A study led by a University of Michigan professor found that the number of food-insecure households has increased over the past two decades.
This discovery comes as SNAP and other similar benefits may be reduced following the anticipated end of the federal Public Health Emergency for COVID-19.
Using a 20-year time frame, the study published as a research letter in JAMA Pediatrics compared the prevalence of food insecurity, as defined by the United States Department of Agriculture, between the years 1996 and 2016.
Using longitudinal data on the same families, lead author and University of Michigan researcher Noura Insolera found that the percentage of households experiencing chronic food insecurity increased by more than 100% between 2015 and 2019.
Panel Study of Income Dynamics is a longitudinal study that has been following the same families over time, and Insolera analyzed their survey responses. She used responses to surveys sent out in two waves (from 1999-2003 and from 2015-2019) to compile her findings.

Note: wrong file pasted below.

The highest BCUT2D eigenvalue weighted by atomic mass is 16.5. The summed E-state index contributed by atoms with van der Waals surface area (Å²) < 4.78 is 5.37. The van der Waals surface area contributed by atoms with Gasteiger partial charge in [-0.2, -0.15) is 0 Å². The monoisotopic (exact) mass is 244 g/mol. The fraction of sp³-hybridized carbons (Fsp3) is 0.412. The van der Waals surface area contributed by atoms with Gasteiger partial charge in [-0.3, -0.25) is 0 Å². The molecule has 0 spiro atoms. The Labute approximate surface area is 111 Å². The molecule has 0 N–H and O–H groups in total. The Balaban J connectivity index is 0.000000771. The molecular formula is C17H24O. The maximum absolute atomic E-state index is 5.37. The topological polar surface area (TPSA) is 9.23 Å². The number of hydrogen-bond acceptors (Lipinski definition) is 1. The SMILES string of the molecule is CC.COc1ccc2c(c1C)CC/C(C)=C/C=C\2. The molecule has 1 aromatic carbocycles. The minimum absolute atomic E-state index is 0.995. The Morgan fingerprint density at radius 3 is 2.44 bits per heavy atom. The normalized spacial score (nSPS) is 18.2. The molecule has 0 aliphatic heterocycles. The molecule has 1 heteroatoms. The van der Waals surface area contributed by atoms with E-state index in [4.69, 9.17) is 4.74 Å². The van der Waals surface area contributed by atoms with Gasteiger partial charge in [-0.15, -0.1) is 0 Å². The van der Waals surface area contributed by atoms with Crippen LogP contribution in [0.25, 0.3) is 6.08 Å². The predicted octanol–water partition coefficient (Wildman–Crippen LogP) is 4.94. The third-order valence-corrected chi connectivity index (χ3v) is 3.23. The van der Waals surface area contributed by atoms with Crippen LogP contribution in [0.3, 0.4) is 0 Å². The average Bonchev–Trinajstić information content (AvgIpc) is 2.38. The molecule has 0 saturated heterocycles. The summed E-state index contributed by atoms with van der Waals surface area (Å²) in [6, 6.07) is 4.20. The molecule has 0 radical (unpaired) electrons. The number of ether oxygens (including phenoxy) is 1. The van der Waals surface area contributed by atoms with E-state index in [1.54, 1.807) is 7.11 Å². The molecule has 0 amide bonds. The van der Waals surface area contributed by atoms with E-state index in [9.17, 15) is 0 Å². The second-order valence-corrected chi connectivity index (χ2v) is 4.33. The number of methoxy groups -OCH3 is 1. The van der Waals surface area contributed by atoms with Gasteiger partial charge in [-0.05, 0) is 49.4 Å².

From 1999-2003, nearly half of the 12.1% of families that had ever reported food insecurity did so again. Chronic food insecurity (reports of food insecurity in each of the three waves) affected 4.5 percent of families between 2015 and 2019.
The proportion of families experiencing persistent hunger has increased by a factor of two since the last survey was taken. During those three surveys, 2.1% of households reported having food insecurity.